Fine Art

Superregnum: Eukaryota
Cladus: Unikonta
Cladus: Opisthokonta
Cladus: Holozoa
Regnum: Animalia
Subregnum: Eumetazoa
Cladus: Bilateria
Cladus: Nephrozoa
Superphylum: Deuterostomia
Phylum: Chordata
Subphylum: Vertebrata
Infraphylum: Gnathostomata
Megaclassis: Osteichthyes
Cladus: Sarcopterygii
Cladus: Rhipidistia
Cladus: Tetrapodomorpha
Cladus: Eotetrapodiformes
Cladus: Elpistostegalia
Superclassis: Tetrapoda
Cladus: Reptiliomorpha
Cladus: Amniota
Classis: Reptilia
Cladus: Eureptilia
Cladus: Romeriida
Subclassis: Diapsida
Cladus: Sauria
Infraclassis: Archosauromorpha
Cladus: Crurotarsi
Divisio: Archosauria
Cladus: Avemetatarsalia
Cladus: Ornithodira
Subtaxon: Dinosauromorpha
Cladus: Dinosauriformes
Cladus: Dracohors
Cladus: Dinosauria
Ordo: †Ornithischia
Cladus: †Genasauria
Cladus: †Neornithischia
Cladus: †Cerapoda
Cladus: †Euornithopoda
Taxon: †Hypsilophodontia

Familia: †Hypsilophodontidae
Genus: †Orodromeus
Species: O. makelai
Orodromeus Horner & Weishampel, 1988

Orodromeus (meaning "Mountain Runner") is a genus of herbivorous orodromine thescelosaurid dinosaur from the Late Cretaceous of North America. Only one species is known, the type species Orodromeus makelai.

Discovery and naming
Size of known individuals of Orodromeus (left) compared to its relatives Thescelosaurus (right) and Parksosaurus (center), as well as a human

The remains of Orodromeus were discovered by Robert Makela during the excavation in Teton County, Montana, of the Egg Mountain brooding colony of a much larger relative, Maiasaura. The type species, Orodromeus makelai, was named and shortly described by Jack Horner and David B. Weishampel in 1988. The generic name is derived from Greek ὄρος, oros, "mountain", in reference to the Egg Mountain site, and δρομεύς, dromeus, "runner", referring to the cursorial habits of the animal. The specific name honoured the late Makela.[1]

The holotype specimen, MOR 294, was found in a layer of the Two Medicine Formation, dating from the Campanian stage, about 75 million years ago. It consists of a partial skeleton with skull. The paratypes are MOR 246, a clutch of nineteen eggs, some with embryos; PP 22412, a set of hindlimbs; MOR 331, a partial skeleton; MOR 248, a skeleton with skull; and MOR 403, a braincase.[1] A full published description is still lacking, though an unpublished thesis on Orodromeus exists.[2] However, MOR 246 and other eggs from Egg Mountain are now considered to belong to a troodontid[3] which may be Stenonychosaurus.[4]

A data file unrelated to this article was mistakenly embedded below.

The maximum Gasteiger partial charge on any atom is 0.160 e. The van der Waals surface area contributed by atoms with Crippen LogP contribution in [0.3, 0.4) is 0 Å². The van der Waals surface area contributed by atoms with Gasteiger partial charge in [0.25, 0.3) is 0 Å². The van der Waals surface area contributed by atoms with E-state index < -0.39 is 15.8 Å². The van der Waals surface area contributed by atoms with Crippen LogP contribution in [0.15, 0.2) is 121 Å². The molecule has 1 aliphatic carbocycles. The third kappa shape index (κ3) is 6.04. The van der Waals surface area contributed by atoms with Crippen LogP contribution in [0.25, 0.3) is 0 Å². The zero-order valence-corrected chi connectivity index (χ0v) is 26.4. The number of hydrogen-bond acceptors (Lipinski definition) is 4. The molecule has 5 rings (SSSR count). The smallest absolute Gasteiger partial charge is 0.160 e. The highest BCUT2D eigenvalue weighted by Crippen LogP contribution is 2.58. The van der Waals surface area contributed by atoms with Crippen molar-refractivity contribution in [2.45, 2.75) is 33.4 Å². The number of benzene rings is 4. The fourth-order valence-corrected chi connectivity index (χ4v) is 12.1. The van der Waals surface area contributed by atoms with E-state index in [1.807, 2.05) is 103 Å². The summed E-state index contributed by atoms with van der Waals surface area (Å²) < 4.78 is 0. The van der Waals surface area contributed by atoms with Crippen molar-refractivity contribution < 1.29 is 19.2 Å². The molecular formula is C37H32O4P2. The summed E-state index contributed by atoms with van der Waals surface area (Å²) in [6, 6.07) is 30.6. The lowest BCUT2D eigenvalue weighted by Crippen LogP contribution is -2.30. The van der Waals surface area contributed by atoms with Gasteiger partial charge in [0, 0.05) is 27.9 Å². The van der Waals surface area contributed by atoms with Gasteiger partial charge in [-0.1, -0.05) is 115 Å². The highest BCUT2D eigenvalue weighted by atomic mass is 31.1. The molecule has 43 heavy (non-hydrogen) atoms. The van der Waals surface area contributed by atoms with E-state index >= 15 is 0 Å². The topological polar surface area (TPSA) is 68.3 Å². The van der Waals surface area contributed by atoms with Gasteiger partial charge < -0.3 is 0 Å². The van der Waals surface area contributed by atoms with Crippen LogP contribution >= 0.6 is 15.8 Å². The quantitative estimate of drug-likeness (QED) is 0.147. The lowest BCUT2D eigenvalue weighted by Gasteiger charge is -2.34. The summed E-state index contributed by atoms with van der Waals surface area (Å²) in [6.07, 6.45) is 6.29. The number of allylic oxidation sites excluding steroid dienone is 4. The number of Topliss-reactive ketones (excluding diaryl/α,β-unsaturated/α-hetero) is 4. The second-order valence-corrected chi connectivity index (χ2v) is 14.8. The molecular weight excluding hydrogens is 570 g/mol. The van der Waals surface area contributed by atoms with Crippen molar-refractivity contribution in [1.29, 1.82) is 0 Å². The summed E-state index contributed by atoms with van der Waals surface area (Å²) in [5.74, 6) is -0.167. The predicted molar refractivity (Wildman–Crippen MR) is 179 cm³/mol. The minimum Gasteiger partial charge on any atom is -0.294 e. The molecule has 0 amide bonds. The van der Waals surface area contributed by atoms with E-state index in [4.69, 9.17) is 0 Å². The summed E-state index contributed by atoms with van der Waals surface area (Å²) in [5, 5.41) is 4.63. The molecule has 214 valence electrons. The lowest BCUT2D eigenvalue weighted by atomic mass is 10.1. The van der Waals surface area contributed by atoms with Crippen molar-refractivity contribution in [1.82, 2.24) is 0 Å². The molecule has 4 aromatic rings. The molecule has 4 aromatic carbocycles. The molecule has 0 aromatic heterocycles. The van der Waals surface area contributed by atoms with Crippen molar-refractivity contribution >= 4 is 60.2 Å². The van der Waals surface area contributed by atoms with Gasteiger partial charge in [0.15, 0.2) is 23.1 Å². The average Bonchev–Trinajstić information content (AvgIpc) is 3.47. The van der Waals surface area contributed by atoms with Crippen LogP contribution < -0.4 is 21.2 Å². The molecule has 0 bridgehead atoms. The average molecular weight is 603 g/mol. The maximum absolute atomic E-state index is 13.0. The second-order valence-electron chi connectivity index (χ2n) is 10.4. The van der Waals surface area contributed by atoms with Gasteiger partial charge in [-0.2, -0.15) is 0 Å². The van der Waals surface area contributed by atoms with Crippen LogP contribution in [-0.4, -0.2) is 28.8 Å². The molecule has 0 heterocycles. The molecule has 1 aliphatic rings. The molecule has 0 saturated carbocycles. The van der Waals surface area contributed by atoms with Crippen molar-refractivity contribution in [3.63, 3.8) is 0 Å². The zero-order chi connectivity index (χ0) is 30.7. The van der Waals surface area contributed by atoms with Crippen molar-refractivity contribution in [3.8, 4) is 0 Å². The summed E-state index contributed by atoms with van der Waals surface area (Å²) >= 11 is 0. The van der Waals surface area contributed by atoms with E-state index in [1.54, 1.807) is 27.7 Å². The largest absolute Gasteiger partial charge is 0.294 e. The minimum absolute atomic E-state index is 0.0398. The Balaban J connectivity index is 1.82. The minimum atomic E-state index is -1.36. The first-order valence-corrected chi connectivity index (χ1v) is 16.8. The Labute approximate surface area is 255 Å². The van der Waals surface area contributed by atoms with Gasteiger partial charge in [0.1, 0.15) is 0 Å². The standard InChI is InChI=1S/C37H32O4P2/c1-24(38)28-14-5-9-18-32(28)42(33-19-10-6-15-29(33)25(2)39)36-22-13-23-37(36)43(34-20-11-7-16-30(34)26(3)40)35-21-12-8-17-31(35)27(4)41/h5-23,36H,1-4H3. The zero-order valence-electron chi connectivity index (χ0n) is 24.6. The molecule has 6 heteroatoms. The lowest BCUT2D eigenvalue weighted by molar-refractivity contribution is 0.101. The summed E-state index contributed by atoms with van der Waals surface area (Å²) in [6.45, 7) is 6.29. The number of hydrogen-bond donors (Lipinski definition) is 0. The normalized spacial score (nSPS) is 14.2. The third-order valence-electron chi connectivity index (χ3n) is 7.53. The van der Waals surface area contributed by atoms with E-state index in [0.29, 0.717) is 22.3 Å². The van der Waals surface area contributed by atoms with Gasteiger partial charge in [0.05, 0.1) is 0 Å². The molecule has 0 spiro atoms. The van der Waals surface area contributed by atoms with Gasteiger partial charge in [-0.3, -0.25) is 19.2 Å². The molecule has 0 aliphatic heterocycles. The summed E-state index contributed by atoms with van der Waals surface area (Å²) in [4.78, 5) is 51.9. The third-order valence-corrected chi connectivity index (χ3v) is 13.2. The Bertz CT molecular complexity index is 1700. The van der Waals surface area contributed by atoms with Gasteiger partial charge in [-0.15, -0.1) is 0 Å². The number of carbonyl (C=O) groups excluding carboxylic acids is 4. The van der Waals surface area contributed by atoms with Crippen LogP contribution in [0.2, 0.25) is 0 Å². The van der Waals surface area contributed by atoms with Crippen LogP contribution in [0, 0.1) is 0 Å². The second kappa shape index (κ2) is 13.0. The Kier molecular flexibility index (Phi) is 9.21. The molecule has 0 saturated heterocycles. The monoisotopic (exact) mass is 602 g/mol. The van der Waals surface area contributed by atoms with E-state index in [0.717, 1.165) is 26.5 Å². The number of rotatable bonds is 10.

Orodromeus was a small fast bipedal herbivore that probably coexisted with dinosaurs such as Daspletosaurus and Einiosaurus. Its length was estimated by Horner & Weishampel at 2.5 metres.[1]
Skull and partial vertebral column of Orodromeus MOR 294

Orodromeus is distinguished by a palpebral that is at its back attached to the postorbital; a boss on the jugal; a non-fused wrist; and triangular maxillary and dentary teeth with a vertical occlusion.[1]
Reconstructed pelvis of Orodromeus.
Model nest and hatchlings of Orodromeus makelai

Orodromeus was by Horner & Weishampel assigned to the Hypsilophodontidae, as the youngest known member.[1] Today these are seen as an unnatural, paraphyletic, group, and Orodromeus is simply considered to be a basal member of the Euornithopoda. Brown et al. (2013[5]) put it in the family Thescelosauridae and named a new subfamily (Orodrominae) after it.

Because of the advanced development of the bones and teeth of the embryos, Horner concluded that the young of Orodromeus were precocial.

It has been speculated that this animal may have burrowed much like its relative Oryctodromeus, based upon the packing of their bones in situations where they typically would have been scattered.[6]

Mallon et al. (2013) examined herbivore coexistence on the island continent of Laramidia, during the Late Cretaceous. It was concluded that small ornithischians like Orodromeus were generally restricted to feeding on vegetation at, or below the height of 1 meter.[7]

Horner, J. and Weishampel, D., 1988, "A comparative embryological study of two ornithischian dinosaurs", Nature (London), 332(No. 6161): 256-257 (1988)
Scheetz, R.D., 1999, Osteology of Orodromeus makelai and the phylogeny of basal ornithopod dinosaurs D. Ph. Thesis in Biology, Montana State University, Bozeman, 189 pp
Varricchio, D.J.; Jackson, F.; Borkowski, J.J.; Horner, J.R. (1997). "Nest and egg clutches of the dinosaur Troodon formosus and the evolution of avian reproductive traits". Nature. 385 (6613): 247–250. Bibcode:1997Natur.385..247V. doi:10.1038/385247a0. S2CID 4313286.
van der Reest, A. J.; Currie, P. J. (2017). "Troodontids (Theropoda) from the Dinosaur Park Formation, Alberta, with a description of a unique new taxon: implications for deinonychosaur diversity in North America". Canadian Journal of Earth Sciences. 54 (9): 919–935. Bibcode:2017CaJES..54..919V. doi:10.1139/cjes-2017-0031. hdl:1807/78296.
Brown; et al. (2013). "New data on the diversity and abundance of small-bodied ornithopods (Dinosauria, Ornithischia) from the Belly River Group (Campanian) of Alberta". Journal of Vertebrate Paleontology. 33 (3): 495–520. doi:10.1080/02724634.2013.746229. S2CID 129160518.
Varricchio, David J.; Martin, Anthony J.; Katsura, Yoshihiro (2007). "First trace and body fossil evidence of a burrowing, denning dinosaur". Proceedings of the Royal Society B: Biological Sciences. 274 (1616): 1361–1368. doi:10.1098/rspb.2006.0443. PMC 2176205. PMID 17374596.
Mallon, Jordan C; David C Evans; Michael J Ryan; Jason S Anderson (2013). "Feeding height stratification among the herbivorous dinosaurs from the Dinosaur Park Formation (upper Campanian) of Alberta, Canada". BMC Ecology. 13: 14. doi:10.1186/1472-6785-13-14. PMC 3637170. PMID 23557203.


Biology Encyclopedia

Reptiles Images

Retrieved from ""
All text is available under the terms of the GNU Free Documentation License

Home - Hellenica World